Steven Krein of Organized Wisdom and I sat down in a Starbucks in Philadelphia last month to talk about healthcare, HIT, online health search, etc. I left the meeting with a really fascinating offer to collaborate and a really tough question to answer...
Steve asked me at that meeting how I use Twitter, and whether or not my process was replicable.
Stumped, at the time I answered that I had no idea - use/posting to Twitter was just a semi -automatic stream of consciousness flow of links and concise commentary.
On the train back to DC, I started thinking, hard, about how I use Twitter. Would it actually be possible to identify components of the process in order to explain, and yes, teach the process?
After a lot of thought, I figured sure, why not? But test the process. See if it works for you.
So here goes, what I do on Twitter...
Here's a short summary of my four step process, DPSR, involving these components:
1. Data Gathering
If you break a specific action, say posting a link on Twitter, down into these 4 parts, you can begin to measure, analyze, and visualize how you're spending your time (or wasting it).
Try this: Pick a link from your email inbox (say MedPage). Here's DPSR in action:
- D = reading the email news digest ~ 5 mins
- P = finding relevant link on breast cancer ~ 2 mins
- S = reading the article, thinking about who's interested in this type of research, where to post it, do I need it for anything on which I'm working, etc. ~12 mins
- R = tweet the link ~ 30 secs
However, most people are spending the majority of their time on D or R - reading through a ton of information in depth. It's complete data overload, and it fries the fuses faster than Christmas with the in-laws.
You should be spending the majority of your time on processing and synthesis. Pare down your incoming data streams until you know they're at least 75% likely to give you something useful during data gathering.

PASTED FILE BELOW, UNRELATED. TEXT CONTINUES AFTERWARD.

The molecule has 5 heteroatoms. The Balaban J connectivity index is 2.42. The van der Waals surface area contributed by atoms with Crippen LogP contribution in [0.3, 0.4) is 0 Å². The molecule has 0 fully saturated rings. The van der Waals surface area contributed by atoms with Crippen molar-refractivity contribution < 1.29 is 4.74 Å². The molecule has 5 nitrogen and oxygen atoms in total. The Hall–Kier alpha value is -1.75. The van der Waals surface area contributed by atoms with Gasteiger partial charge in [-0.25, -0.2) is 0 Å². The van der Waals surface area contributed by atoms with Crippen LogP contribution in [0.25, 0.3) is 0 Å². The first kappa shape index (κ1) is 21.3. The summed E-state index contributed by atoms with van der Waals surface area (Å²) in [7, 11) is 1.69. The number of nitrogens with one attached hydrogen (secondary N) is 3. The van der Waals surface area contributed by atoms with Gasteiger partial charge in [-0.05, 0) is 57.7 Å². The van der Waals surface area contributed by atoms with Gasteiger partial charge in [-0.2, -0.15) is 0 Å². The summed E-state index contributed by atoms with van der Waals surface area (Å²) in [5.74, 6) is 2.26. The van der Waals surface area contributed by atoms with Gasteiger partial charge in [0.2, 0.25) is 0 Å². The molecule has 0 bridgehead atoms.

If an e-newsletter, magazine, or newspaper isn't giving you good actionable data, parse it out.
NOTE: It's important here *not to cut yourself off from a small % of 'pure' research sources - sometimes an idea springs from a completely unexpected source like looking at the Red Envelope catalog. I am not a machine.
I waste some time reading historical romance narratives and watching C-grade movies on iTunes. Cut yourself some slack.
Useful information is that which helps you synthesize new synaptic connections between content and coherent usage - sometimes the benefit of a source is generative rather than redistributive. And sometimes useful information just helps you recharge, a la the approximately 10% of time I spend "personal" tweeting on Twitter.
NOTE: Can't state this strongly enough - always, always, keep your end audience and end action goal in mind.
- What specific goals (quantitative and qualitiative) should your time spent help you and others achieve?
- Do you want to start 2 debates per week on revolutionizing primary care?
- Find a good researcher with whom to collaborate on a paper by February 1st?
- Get 10 health colleagues interested in an event?
- Engage someone, *anyone* in a conversation about what's going on with your health?
If you don't have goals for how you use Twitter, you're wasting a significant amount of time and energy twittering about.
Cathartic, yes, but then you're missing out on the significant collective power of the health/medical Twittersphere.
And healthcare needs full asset utilization, full speed ahead, not more empty talking-head commentary.
And now, practicing what I preach. With that, back to processing...